As technology advances, so do the treatment options for medical conditions--particularly non-drug options. Conditions such as insomnia or depression do not always respond predictably to traditional methods of treatment, which is why devices and studies that use music and light as non-invasive approaches could offer new hope.
Can green light glasses prevent jet lag?
Green-light glasses worn at specific times of the day could reset the body clock, according to researchers from Australia. The product, called the Re-Timer, is a set of glasses that emits soft green light onto the eyes. And that can counteract the effects of jet lag or keep shift workers more alert, according to the inventor. Our eyes have photoreceptors that detect light and signal the brain that we should be awake and alert. But this cycle can become out of sync due to jet lag, shift work, and not enough exposure to sunlight. The green light supposedly is capable of tweaking this response, and manipulating the body clock.
In order to wake up earlier, researchers recommend wearing the device for 50 minutes for three consecutive days after getting up in the morning. To wake up later, they suggest wearing it for 50 minutes for three consecutive days before bed. The product is being manufactured by SMR components.
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What about LED headphones?
Finnair is trialing an LED headset, which claims to combat jet lag, on passengers flying business class between Helsinki and Shanghai, according to SmartPlanet. The earbuds blast light into the photosensitive regions of the brain through the ear canal, which is supposed to stimulate the brain, elevate mood and prevent jet lag. Passengers traveling to Helsinki are asked to use the earbuds halfway through the flight, when it’s morning in Europe, while those traveling towards Shanghai use them near the end of the flight--during the morning in Shanghai. Passengers are then asked for their feedback. If the LED earbuds prove successful, they will be rolled out on more Finnair flights. The device was developed by Finnish company Valkee, and costs $240.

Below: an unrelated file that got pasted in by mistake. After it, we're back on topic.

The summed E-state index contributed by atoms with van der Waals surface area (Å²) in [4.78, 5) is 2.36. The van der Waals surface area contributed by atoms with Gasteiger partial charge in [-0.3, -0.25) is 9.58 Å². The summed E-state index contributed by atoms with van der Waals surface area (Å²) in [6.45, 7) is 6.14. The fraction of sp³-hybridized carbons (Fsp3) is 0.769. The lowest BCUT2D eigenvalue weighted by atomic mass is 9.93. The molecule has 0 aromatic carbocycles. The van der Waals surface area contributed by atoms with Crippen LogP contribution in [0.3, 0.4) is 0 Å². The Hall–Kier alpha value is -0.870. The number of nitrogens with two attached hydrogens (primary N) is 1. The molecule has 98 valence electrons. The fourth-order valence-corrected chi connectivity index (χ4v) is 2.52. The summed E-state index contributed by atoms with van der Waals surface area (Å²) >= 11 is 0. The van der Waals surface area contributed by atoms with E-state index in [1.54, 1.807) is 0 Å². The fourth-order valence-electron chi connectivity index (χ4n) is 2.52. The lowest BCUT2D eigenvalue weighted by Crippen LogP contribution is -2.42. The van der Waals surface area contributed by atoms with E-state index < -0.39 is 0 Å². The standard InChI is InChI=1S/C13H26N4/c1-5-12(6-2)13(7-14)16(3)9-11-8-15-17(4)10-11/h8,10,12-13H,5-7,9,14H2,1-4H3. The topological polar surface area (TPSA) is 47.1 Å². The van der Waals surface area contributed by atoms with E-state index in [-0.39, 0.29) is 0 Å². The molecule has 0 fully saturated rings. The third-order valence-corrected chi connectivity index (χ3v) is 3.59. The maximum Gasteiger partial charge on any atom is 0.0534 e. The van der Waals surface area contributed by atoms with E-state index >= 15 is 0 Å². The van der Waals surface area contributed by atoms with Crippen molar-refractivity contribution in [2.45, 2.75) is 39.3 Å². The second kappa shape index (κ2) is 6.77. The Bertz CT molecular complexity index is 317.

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Can music treat insomnia?
Researchers from Wake Forest Baptist Medical Center are studying a new technology that can balance brain frequencies and improve symptoms of insomnia. Typically, when a person experiences some kind of stress or trauma, the two brain hemispheres become unbalanced, which can lead to insomnia. The technology used to correct this imbalance is called high-resolution, relational, resonance-based, electroencephalic mirroring (HIRREM), or Brainwave Optimization. It works by playing the brain’s frequency back to itself using musical tones. Resonance between the musical tones and the brain’s electrical energy can supposedly bring balance between the two hemispheres.